Dramas from Jayro Bustamante and Gabriel Ripstein take top prizes in Mexico.


Fresh from its won at the Berlinale last month, Ixcanul (Ixcanul Volcano), the feature debut of Guatemalan writer-director Jayro Bustamente, won best Ibero-American picture and best director at the 30th Guadalajara International Film Festival on Saturday (March 14).

The docu-drama, which won the Alfred Bauer Prize in Berlin, features mainly non-actors and centes on the poor residents who live on the slopes of an active volcano in Guatemala

Gabriel Ripstein’s arms trafficking drama 600 Miles, starring Tim as an ATF agent who is kidnapped by a Mexican gun runner, won best Mexican film in Guadalajara. It also picked up a prize at Berlin in February, winning best first feature for Ripstein.

Mexican debutant Celso Garcia’s drama-comedy road movie The Yellow Thin Line (La delgada linea amarilla) won the special jury prize, screenplay and audience awards). The film was executive produced by Guillermo del Toro.

Competing were 15 features from Ibero-America and 22 from Mexico.

The nine different juries, handed out mor ethan €390,000 ($410,000) in awards across the five competition sections and three industry strands.

Members of the juries included legendary veteran Mexican director Alfonso Arau, Chicago festival topper Michael Kutza, his Istanbul colleague Ahmet Boyacioglu, Sundance programmer Dilicia Barrera, Italian director Luca Guadagnino, British screenwriter Clare Peploe and Argentinian producer Juan Pablo Gugliotta.

The Fipresci award went to  Mexican debutante Natalia Brusctein’s feature documentary Suspended Time (El tiempo suspendido). It was also awarded the Special Jury Prize in the Ibero-American section.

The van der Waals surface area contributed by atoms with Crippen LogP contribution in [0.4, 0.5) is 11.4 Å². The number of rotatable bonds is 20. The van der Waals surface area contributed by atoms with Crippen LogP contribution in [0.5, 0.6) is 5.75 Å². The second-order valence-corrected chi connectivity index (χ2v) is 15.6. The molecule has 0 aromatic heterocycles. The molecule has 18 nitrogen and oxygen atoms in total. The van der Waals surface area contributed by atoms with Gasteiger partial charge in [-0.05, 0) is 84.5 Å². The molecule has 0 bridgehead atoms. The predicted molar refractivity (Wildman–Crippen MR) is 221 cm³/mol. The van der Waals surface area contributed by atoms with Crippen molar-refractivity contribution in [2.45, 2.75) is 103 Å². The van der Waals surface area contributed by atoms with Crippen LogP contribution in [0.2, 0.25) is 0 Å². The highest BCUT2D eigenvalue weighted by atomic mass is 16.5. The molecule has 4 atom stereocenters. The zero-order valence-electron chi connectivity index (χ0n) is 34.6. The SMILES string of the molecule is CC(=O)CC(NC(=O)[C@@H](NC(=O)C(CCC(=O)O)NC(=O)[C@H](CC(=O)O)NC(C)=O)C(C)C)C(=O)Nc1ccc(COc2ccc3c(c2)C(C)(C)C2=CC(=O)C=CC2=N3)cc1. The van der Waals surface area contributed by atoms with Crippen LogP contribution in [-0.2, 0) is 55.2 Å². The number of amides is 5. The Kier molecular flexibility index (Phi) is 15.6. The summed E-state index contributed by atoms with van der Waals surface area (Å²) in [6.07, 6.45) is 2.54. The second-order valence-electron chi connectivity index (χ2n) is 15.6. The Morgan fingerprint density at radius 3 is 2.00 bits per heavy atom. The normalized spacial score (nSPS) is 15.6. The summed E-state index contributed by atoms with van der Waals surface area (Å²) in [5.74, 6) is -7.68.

Making the trip to Guadalajara to receive homages were Spanish/French star Victoria Abril, her Mexican colleague Isela Vega, veteran Mexican director and Guadalajara founder Jaime Humberto Hermosillo.

Bernardo Bertolucci was honoured with the Golden Mayahuel lifetime honour. It was received in absentia due to last minute health problems.

Italy was the guest country showcasing 34 Italian productions.

Guadalajara native Guillermo del Toro flew in from Los Angeles to offer a packed press conference. His criticism concerning  insecurity in his home country attracted angry remarks from local government officials.

Diego Luna presented his upcoming English-language feature Mr Pig. Starring Danny Glover and produced by Canana, the film was partly shot on location around Guadalajara.

Other highlights included Guadalajara’s increased ties with the Berlinale. New EFM director Matthijs Wouter Knol served on the jury and Florian Weghorn (Berlinale Talents) attended Guadalajara Talents now in its 7th year.

New initiatives introduced this year by festival director Ivan Trujillo included the World Bank-backed Film4Climate strand on film and climate change set to further expand in May at the Cannes Film Festival.

The Industry-Film Market run by Estrella Araiza catered to more than 700 delegates, sales agents and distributors confirming its status as a major festival-linked market in Latin American.

The European Film Promotion-backed Film Sales Support strand brought European films to the market.

In the Industry post-production oriented 9th Guadalajara Construye strand, six films competed - selected from 101 applicants.

Mexican project Warehoused (Almacenados) by Jack Zagha won four awards, Argentinian film Children of Ours (Hijos nuestros) by Juan Ignacio Fernandez and Nicolas Suarez received three, and Chilean feature You’ll Never Be Alone (Nunca vas a estar solo) by Alex Anwandter won two. 

In the 11th  Iberoamerican Co-production Meeting, six projects coming from five different countries were awarded. A total of 28 projects were presented selected out of 295.

The event registered 110,000 admissions.

The 31st edition of the festival will run March 4-12, 2016.

For the  complete list of awards go to www.ficg.mx